Years ago, I named my company Team Leadership Culture. To me, that described exactly what needs to happen in corporations to get things humming.
- Building great teams is the foundation to success
- Developing Leaders to grow and direct the teams and create more great leaders
- Both lead to a culture that will sustain the success over the ups and downs of daily business
Without the trust and respect that it takes to build teams, you never develop great leaders and have no hope of creating a positive culture.
Decades ago, Alvin Toffler wrote an amazing book titled Future Shock. Wikipedia describes the context of the book like this. “He believed the accelerated rate of technological and social change left people disconnected and suffering from “shattering stress and disorientation”—future shocked.
I’m not technology averse. In fact, quite the opposite. My grandson was laughing at me the other day as I explained how I carried my 35 pound Osborne portable computer through airports in the 80’s. I purchased my first Blackberry “smartphone” three months after they hit the market in 1999. I’ve been riding the wave of technology advancement since the day Toffler published his book.
But, with this advancement of connected technology, I’ve also seen the deterioration of teams.
Every year teams seem to become more remote and global. Without the technology available to them today they couldn’t function at all. But, the one sentence that remains stuck in my head from Toffler’s book is “High Tech. High Touch.” His point was that as technology took over, it would require even greater human connection to make it all work.
From a very practical standpoint, I have observed remote and global teams that get together face-to-face at least twice a year to talk about the human side of their team work seem to advance faster and farther than any other team.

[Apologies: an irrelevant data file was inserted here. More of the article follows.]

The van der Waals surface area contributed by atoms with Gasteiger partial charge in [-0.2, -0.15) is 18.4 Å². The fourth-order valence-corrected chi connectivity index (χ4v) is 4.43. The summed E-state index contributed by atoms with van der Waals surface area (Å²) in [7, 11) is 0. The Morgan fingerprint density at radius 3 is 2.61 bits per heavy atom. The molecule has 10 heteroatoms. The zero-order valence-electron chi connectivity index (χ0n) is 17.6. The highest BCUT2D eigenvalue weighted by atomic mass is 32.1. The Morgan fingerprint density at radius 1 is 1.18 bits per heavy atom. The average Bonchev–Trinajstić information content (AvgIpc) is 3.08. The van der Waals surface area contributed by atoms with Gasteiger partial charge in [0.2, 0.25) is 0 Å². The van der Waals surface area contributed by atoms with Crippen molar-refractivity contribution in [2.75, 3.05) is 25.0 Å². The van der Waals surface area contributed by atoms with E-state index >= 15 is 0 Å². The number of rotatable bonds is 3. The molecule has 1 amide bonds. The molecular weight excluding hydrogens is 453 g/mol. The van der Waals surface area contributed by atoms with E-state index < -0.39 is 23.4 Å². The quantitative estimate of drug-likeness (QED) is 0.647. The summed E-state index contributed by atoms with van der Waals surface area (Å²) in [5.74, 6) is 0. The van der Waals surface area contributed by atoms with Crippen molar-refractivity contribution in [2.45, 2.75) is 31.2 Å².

Some teams try for more times a year and few of them make it but scheduling often makes that difficult.
Other teams either commit to twice a year and don’t make it or are so deceived by the need to accomplish “real” work while they’re together that they give insufficient time to building team. These teams never advance and often deteriorate.
A recent Wall Street Journal article really caught my attention because of this experience. “IBM, a Pioneer of Remote work, Calls Workers back to the Office.” Even though IBM has been a leader in remote work throughout this century, workers were given 30 days to decide. Move to a company-maintained office or seek employment elsewhere.
Why would the leader of remote work decide to lay down such a stark edict? High Tech. High Touch.
They had accomplished the High Tech portion of the formula. They even marketed their services as “the anytime, anywhere workforce.” But they missed the High Touch portion.
Teams simply don’t work if there is low trust. Trust makes it all work. You can’t develop trust electronically. You need to:
- Look people in the eye
- Shake their hand
- Put an arm around their shoulder
- Laugh some
- Cry some
Without High Touch, it just doesn’t work.
Are you going back to the office? IBM workers are. You should be also. At least on a regular enough basis to build Trust. It’s the foundation for all collaborative efforts.